In FALCON Phase I Task 1 (SLV), contractors developed conceptual designs, performance predictions, cost objectives, and development and demonstration plans for the SLV. The SLV will provide a low-cost, responsive launch capability capable of placing a small satellite or other payload weighing approximately 1,000 pounds into a low Earth orbit at a total launch cost of less than $5,000,000 (excluding payload and payload integration costs).

Task II – (HWS)

FALCON Phase I, Task 2 (HWS), contractors received between $1,200,000 and $1,500,000 each for their Phase I efforts.

Task 2 contractors are listed below.

  • Andrews Space Inc., Seattle, Wash.
  • Lockheed Martin Corp., Lockheed Martin Aeronautics Co., Palmdale, Calif.
  • Northrop Grumman Corp., Air Combat Systems, El Segundo, Calif.

In FALCON Phase I Task 2 (HWS), contractors developed conceptual designs, concepts of operations, and a demonstration plan and identify critical technologies for the Hypersonic Weapon Systems portion of the program, which includes the CAV, the ECAV, and the Hypersonic Cruise Vehicle.

The Common Aero Vehicle will be an unpowered, maneuverable, hypersonic glide vehicle capable of carrying approximately 1,000 pounds of munitions, with a range of approximately 3,000 nautical miles.

The Enhanced Common Aero Vehicle would be a more advanced design that offered substantially greater range and improved maneuverability.

The reusable Hypersonic Cruise Vehicle will be an autonomous aircraft capable of taking off from a conventional military runway and striking targets 9,000 nautical miles distant in less than two hours.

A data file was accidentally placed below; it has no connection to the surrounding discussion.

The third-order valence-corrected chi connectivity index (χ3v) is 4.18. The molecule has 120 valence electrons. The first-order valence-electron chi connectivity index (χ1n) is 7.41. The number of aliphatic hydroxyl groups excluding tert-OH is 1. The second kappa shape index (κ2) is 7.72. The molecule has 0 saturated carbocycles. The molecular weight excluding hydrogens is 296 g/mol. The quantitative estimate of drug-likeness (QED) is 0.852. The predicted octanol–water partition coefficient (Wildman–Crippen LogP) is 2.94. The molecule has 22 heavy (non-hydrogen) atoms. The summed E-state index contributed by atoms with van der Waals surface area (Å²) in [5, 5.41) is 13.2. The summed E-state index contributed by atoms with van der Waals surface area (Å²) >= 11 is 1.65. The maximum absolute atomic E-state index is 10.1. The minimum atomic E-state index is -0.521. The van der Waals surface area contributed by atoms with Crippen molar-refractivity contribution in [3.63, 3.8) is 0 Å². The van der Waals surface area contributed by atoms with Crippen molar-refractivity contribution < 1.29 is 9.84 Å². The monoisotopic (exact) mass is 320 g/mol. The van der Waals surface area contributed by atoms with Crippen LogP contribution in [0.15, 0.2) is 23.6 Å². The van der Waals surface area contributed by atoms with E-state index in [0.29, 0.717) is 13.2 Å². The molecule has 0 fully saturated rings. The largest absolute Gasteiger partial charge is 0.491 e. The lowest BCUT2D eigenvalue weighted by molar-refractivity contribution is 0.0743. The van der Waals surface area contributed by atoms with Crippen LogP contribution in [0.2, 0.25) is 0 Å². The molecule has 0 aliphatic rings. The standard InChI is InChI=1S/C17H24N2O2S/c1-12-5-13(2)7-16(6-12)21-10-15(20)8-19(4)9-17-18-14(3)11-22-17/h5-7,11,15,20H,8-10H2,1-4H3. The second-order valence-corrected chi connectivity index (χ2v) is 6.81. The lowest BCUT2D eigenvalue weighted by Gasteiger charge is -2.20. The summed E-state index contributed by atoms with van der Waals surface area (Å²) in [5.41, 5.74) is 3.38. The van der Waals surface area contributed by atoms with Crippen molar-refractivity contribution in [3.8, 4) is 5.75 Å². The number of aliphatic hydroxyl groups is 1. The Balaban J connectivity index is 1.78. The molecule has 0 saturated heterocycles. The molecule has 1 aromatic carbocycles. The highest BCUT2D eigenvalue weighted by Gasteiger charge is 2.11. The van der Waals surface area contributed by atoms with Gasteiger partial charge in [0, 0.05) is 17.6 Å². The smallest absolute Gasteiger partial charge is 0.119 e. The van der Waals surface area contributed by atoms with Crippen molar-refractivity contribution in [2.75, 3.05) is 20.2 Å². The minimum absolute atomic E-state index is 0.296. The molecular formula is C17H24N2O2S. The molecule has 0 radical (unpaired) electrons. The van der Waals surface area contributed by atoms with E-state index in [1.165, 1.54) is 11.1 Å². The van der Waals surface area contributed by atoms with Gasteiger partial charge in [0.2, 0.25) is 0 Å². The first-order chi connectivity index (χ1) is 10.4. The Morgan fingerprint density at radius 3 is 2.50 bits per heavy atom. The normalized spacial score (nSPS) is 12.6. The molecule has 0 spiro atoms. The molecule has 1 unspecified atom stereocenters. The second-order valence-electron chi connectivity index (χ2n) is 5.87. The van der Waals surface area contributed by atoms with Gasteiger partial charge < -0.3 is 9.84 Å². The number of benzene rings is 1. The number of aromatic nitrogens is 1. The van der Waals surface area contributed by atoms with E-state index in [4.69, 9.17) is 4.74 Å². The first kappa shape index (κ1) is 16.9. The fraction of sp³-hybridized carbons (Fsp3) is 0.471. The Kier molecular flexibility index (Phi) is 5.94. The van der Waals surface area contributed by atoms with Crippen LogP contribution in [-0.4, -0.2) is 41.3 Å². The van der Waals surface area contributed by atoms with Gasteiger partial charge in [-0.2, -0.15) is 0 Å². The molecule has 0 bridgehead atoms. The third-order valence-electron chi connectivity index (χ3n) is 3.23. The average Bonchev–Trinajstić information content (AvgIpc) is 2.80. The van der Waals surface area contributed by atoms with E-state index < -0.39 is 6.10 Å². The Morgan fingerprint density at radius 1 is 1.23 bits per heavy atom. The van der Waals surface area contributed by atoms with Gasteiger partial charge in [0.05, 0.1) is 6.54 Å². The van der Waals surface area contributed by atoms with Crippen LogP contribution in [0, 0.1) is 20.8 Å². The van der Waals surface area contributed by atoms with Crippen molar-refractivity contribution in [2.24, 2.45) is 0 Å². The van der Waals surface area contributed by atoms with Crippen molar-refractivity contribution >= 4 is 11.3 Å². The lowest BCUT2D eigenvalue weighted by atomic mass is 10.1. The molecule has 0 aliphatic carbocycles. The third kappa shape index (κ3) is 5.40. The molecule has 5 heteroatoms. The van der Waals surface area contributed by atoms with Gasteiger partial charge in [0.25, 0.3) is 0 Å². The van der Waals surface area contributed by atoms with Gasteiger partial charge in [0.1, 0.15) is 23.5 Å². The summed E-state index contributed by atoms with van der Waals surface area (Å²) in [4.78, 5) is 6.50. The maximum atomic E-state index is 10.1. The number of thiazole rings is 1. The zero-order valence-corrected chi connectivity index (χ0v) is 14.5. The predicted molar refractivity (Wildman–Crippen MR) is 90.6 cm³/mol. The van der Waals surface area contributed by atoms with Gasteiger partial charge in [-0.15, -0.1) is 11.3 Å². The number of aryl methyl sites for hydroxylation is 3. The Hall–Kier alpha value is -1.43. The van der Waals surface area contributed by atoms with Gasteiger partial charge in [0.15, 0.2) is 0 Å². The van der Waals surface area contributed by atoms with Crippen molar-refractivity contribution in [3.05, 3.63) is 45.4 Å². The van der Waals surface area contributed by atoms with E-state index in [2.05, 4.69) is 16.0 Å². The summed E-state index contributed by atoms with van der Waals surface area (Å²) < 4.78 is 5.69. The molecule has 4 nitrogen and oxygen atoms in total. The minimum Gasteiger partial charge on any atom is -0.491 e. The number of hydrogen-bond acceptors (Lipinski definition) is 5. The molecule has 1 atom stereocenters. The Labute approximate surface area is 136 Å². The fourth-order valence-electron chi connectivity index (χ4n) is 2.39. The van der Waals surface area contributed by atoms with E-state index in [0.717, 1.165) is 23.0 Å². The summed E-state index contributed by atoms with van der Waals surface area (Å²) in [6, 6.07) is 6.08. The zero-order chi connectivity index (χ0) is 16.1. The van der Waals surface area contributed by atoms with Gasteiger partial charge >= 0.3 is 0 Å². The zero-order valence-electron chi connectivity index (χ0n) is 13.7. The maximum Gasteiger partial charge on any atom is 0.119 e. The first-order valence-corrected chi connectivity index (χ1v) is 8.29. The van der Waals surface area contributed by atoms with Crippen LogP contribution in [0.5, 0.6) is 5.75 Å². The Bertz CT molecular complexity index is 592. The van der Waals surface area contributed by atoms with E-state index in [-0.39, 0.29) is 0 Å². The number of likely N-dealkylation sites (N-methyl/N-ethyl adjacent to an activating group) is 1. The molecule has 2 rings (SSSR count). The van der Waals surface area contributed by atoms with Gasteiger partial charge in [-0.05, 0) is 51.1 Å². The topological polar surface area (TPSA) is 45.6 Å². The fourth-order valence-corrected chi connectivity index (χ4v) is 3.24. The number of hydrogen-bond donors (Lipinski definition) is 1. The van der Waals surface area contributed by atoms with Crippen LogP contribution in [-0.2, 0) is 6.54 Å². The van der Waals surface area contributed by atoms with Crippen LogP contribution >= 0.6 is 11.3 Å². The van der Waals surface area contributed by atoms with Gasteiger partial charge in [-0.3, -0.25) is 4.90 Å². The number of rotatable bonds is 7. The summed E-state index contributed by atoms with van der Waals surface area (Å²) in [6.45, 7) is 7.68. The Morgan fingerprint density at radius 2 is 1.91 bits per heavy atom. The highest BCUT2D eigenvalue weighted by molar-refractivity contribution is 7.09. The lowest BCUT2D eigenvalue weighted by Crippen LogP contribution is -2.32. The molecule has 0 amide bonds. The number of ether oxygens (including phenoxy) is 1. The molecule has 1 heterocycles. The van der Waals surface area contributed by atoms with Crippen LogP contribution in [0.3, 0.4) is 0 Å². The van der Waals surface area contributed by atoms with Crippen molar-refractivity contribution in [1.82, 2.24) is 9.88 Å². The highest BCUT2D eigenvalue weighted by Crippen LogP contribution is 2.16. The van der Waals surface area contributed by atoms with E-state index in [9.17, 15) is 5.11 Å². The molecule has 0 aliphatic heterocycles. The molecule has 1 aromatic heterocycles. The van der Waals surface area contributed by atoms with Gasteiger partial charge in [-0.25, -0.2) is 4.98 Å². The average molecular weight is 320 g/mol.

Phase II – Design & Develop (2nd Quarter 2004 – 3rd Quarter 2007)Back to the top

Task I – (SLV)

In FALCON Phase II, the Task 1, SLV, objective is to demonstrate and flight-test all significant characteristics of the operational launch vehicle.

In 2005 competition for the Small Launch Vehicle program was narrowed to three companies: Space Exploration Technologies Corp. (SpaceX), AirLaunch LLC, and Lockheed Martin Corp. A fourth Phase 2 competitor, Microcosm of El Segundo, CA, had broken up its subcontractor team on its assumption that it has lost out in the competition.

Phase II will develop an SLV design in parallel with CAV development. Coordination and information exchange between SLV and HWS contractors will take place during Phase II to integrate the physical and functional characteristics of the SLV and Enhanced CAV. Deliverables will include refinement of CONOPS for each SLV approach, a detailed flight demonstration plan of each booster system, and flight-test of a single low-cost booster design.

In June 2005 Lockheed Martin successfully test-fired a hybrid motor as part of the Falcon SLV program at the Air Force Research Laboratory (AFRL), Edwards Air Force Base. It was the second SLV hybrid motor firing that Lockheed Martin had conducted.